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Cancer drug that helped tragic Bradley Lowery to be made available on the NHS

Mirror logo Mirror 12/07/2018 Martin Bagot

a little boy wearing a red shirt and smiling at the camera © Provided by Credits: PA The breakthrough cancer drug that helped tragic football mascot Bradley Lowery will finally be made available on the NHS.

Now other children with nerve cancer neuroblastoma will get antibody drug dinutuximab beta to boost their chance of survival.

File photo dated 19/5/2017 of Bradley Lowery with his mother Gemma who welcomed news that a drug used to treat the young football mascot will be made available on the NHS. © PA File photo dated 19/5/2017 of Bradley Lowery with his mother Gemma who welcomed news that a drug used to treat the young football mascot will be made available on the NHS.

Bradley’s mum Gemma, who met then-Health Secretary Jeremy Hunt in May in a bid to make the drug available, said: “It’s a huge step forward. This drug is a huge benefit to children who have neuroblastoma.” Tony Heddon of Neuroblastoma UK said: “It offers hope.”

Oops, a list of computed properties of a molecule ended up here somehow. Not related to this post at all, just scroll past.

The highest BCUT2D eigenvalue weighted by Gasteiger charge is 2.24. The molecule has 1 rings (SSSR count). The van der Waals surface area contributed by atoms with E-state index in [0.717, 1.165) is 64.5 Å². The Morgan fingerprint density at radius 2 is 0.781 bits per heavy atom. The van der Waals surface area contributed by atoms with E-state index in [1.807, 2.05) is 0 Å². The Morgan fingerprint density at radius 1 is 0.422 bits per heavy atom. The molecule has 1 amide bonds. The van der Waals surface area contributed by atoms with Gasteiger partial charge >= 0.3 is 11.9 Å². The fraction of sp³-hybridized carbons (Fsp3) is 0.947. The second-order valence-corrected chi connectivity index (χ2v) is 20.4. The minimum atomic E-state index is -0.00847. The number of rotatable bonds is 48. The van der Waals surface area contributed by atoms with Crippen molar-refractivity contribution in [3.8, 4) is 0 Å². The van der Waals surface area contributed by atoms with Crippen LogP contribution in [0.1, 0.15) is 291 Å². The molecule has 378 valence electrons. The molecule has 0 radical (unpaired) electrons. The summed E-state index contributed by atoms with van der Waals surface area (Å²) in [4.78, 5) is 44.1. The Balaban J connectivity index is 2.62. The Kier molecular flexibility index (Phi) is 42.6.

Drugs agency NICE previously refused to back the £150,000 treatment, claiming “substantial uncertainty” about its long-term benefits.

Giuliano Stroe, Jermain Defoe are posing for a picture: Brave Bradley Lowery with footie hero Jermain Defoe © Provided by Getty Brave Bradley Lowery with footie hero Jermain Defoe

Makers EUSA Pharma provided it for a few patients, including Bradley, while negotiating with NICE about funding it on the NHS.

Sunderland mascot Bradley of Blackhall Colliery, Co Durham, died aged six last year after a four-year battle, during which he became pals with ex-Black Cats ace Jermain Defoe.

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